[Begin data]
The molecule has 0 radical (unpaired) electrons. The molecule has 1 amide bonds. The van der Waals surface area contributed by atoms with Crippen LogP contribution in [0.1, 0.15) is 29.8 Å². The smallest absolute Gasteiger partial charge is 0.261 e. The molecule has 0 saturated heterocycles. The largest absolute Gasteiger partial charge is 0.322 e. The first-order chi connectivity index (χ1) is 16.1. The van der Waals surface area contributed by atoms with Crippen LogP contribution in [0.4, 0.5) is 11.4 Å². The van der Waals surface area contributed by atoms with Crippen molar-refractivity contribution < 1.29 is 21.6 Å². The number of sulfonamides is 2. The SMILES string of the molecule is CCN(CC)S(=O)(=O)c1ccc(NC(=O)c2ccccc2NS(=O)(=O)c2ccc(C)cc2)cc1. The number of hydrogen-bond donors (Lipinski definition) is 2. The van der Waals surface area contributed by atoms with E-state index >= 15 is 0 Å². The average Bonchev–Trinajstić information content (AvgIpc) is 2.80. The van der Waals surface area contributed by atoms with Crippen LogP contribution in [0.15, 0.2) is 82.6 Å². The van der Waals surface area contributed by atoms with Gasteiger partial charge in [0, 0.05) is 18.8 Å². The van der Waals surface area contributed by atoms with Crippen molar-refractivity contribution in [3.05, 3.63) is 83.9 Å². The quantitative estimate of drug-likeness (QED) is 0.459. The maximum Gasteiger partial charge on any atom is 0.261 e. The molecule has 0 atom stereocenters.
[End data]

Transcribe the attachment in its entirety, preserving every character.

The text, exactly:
The molecule has 0 radical (unpaired) electrons. The molecule has 1 amide bonds. The van der Waals surface area contributed by atoms with Crippen LogP contribution in [0.1, 0.15) is 29.8 Å². The smallest absolute Gasteiger partial charge is 0.261 e. The molecule has 0 saturated heterocycles. The largest absolute Gasteiger partial charge is 0.322 e. The first-order chi connectivity index (χ1) is 16.1. The van der Waals surface area contributed by atoms with Crippen LogP contribution in [0.4, 0.5) is 11.4 Å². The van der Waals surface area contributed by atoms with Crippen molar-refractivity contribution < 1.29 is 21.6 Å². The number of sulfonamides is 2. The SMILES string of the molecule is CCN(CC)S(=O)(=O)c1ccc(NC(=O)c2ccccc2NS(=O)(=O)c2ccc(C)cc2)cc1. The number of hydrogen-bond donors (Lipinski definition) is 2. The van der Waals surface area contributed by atoms with E-state index >= 15 is 0 Å². The average Bonchev–Trinajstić information content (AvgIpc) is 2.80. The van der Waals surface area contributed by atoms with Crippen LogP contribution in [0.15, 0.2) is 82.6 Å². The van der Waals surface area contributed by atoms with Gasteiger partial charge in [0, 0.05) is 18.8 Å². The van der Waals surface area contributed by atoms with Crippen molar-refractivity contribution in [3.05, 3.63) is 83.9 Å². The quantitative estimate of drug-likeness (QED) is 0.459. The maximum Gasteiger partial charge on any atom is 0.261 e. The molecule has 0 atom stereocenters.